August 27th, 2001

The Premiere OnLine Magazine for the Fly Fishing Enthusiast.
This is where our readers tell their stories . . .

Mr. Rogers' Neighborhood

By Al Campbell, (Host AC)

A star fell from the sky recently. It wasn't the brightest or best known star in the sky, so most people didn't even know it was gone. However, some of us looked to that star for guidance much like old-time sailors used the North Star to guide them to their destination. That star was my grandfather and last surviving grandparent. Clinton Rogers passed from this earth on August 3rd, 2001.

This isn't an obituary or recount of my grandfather's life. You didn't know him and weren't affected by his life or his accomplishments. However, this is one way I can explain how important the little things can be in the life of a person who looks to you for guidance the way I looked to my grandfather when I was young.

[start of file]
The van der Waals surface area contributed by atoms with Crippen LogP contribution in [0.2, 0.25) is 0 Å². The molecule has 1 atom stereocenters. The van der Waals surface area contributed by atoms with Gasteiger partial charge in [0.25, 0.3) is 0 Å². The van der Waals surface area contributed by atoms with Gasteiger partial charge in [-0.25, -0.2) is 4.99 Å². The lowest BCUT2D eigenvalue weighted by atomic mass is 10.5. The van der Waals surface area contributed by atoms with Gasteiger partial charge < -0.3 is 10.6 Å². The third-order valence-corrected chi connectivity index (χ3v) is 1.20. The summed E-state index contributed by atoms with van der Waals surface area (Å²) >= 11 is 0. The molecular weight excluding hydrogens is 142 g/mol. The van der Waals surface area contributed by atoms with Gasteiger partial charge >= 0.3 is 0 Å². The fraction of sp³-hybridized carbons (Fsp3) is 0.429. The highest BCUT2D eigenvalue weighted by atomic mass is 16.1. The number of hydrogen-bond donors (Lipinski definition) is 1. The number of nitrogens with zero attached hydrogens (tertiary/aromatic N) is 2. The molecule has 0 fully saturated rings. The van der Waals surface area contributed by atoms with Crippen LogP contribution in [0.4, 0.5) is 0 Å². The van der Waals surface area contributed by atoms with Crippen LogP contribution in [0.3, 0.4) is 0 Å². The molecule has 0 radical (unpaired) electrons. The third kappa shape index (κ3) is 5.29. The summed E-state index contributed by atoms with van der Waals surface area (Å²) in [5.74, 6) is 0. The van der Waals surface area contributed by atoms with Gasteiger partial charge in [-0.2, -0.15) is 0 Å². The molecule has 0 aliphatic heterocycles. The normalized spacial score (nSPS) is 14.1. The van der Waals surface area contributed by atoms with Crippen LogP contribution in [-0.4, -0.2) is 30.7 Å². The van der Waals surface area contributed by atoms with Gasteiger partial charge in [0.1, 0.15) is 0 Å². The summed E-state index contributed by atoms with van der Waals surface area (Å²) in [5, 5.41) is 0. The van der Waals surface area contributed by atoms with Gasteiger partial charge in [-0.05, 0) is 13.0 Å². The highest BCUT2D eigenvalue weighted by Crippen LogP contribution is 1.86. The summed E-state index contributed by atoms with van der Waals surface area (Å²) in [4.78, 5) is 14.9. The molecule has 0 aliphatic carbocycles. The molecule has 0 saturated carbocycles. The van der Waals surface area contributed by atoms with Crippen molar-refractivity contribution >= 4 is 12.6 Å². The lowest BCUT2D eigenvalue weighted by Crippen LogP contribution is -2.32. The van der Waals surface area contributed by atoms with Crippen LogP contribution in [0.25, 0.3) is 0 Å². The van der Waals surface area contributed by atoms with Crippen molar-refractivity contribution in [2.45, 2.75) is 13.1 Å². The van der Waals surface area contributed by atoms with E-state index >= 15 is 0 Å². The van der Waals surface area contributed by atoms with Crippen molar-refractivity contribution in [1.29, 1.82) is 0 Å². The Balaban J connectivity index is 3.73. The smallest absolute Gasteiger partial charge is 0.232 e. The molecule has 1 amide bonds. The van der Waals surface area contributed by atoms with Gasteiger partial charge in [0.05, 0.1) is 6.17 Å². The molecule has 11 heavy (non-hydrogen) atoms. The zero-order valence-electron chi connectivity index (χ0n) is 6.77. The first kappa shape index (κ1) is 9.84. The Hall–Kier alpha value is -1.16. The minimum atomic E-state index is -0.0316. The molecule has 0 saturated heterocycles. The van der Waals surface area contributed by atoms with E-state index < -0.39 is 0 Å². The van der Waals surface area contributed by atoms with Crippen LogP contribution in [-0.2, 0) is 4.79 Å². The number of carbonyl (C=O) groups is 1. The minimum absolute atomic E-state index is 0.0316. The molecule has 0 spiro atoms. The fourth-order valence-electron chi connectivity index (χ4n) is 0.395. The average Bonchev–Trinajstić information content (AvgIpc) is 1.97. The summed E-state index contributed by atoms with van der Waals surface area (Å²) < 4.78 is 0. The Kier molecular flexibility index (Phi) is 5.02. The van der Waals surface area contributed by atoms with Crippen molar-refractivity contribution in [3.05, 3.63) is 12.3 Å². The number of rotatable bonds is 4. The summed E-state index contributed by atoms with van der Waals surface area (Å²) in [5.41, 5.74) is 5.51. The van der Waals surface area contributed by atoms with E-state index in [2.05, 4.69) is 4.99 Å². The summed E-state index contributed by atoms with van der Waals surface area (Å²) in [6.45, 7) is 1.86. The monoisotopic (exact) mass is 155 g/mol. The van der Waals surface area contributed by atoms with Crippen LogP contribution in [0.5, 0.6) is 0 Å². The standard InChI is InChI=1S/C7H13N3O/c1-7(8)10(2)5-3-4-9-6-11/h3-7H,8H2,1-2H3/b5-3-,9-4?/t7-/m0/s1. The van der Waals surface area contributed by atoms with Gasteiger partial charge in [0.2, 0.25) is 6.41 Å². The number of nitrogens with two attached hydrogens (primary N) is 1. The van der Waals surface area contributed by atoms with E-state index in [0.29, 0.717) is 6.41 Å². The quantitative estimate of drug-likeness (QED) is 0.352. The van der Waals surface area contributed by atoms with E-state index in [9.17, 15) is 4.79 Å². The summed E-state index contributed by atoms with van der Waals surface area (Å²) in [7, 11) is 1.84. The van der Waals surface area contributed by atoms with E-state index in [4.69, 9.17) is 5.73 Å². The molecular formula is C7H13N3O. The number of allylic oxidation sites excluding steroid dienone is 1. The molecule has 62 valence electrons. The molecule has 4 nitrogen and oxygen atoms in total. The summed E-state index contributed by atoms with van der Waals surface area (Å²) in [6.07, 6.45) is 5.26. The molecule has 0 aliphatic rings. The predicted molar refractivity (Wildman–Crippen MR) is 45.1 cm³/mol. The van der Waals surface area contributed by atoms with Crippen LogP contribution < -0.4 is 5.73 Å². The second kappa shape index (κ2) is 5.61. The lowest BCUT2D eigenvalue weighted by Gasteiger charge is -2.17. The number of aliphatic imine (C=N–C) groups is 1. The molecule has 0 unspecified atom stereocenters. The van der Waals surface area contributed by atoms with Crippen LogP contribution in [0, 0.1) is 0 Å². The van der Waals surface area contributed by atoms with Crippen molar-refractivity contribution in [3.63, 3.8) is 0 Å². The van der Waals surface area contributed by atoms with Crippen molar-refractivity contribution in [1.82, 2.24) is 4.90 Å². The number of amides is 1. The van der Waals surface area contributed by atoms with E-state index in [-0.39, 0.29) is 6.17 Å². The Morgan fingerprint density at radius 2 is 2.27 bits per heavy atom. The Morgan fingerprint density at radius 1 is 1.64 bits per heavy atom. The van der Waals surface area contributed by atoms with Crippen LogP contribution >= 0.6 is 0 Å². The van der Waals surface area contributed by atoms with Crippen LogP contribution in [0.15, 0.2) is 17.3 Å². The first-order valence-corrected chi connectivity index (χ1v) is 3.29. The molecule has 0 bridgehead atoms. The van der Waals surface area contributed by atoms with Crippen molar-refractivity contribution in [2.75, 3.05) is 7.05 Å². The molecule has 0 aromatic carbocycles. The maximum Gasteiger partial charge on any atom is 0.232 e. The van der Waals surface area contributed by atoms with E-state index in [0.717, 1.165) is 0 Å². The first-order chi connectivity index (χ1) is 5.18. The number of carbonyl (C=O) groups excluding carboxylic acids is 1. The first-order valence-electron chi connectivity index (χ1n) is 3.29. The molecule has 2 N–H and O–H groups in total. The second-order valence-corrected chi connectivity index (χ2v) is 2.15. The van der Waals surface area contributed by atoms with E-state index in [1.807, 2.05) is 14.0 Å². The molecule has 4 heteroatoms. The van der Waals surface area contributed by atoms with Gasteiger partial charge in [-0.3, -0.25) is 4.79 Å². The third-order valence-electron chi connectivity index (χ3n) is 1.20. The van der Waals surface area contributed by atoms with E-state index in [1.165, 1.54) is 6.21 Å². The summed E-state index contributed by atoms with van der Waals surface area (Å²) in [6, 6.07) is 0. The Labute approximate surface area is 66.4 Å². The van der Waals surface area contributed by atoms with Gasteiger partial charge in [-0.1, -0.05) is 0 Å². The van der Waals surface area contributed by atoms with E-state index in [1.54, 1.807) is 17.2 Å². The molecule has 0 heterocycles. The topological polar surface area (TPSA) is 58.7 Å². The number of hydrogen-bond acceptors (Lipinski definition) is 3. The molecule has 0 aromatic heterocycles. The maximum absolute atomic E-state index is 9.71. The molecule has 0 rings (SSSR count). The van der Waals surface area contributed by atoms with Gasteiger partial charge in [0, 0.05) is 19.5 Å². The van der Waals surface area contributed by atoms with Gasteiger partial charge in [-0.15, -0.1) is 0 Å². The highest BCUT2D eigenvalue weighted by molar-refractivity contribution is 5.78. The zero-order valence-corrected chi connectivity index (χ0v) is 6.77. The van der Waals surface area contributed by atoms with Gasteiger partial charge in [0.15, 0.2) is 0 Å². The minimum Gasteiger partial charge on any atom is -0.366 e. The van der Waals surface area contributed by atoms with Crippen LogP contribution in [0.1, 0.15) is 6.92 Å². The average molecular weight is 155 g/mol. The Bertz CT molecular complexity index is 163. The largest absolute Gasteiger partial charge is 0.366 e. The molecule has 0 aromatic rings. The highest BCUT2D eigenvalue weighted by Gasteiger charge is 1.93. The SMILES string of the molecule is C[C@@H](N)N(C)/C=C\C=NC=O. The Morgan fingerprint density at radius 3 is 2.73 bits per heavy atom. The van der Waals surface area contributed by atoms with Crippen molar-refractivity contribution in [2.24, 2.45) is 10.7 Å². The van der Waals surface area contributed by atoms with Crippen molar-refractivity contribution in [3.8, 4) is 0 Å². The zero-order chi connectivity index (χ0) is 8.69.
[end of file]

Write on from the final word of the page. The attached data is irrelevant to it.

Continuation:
Most of my memories involve little things. When my mother called with the sad news, I didn't think of the family gatherings or picnics we shared in the past. Those weren't the things that shaped my life, even if they were important to others in my family. I spent the day remembering other things that impacted my life in different ways.

He was a faithful man; faithful to his wife, his God and his family. He wasn't ashamed to let people see him pray in public, but he didn't make a big show of his faith either. However, it was the little things in his life, and the little things he shared with others that I remembered that day after I heard the news of his departure.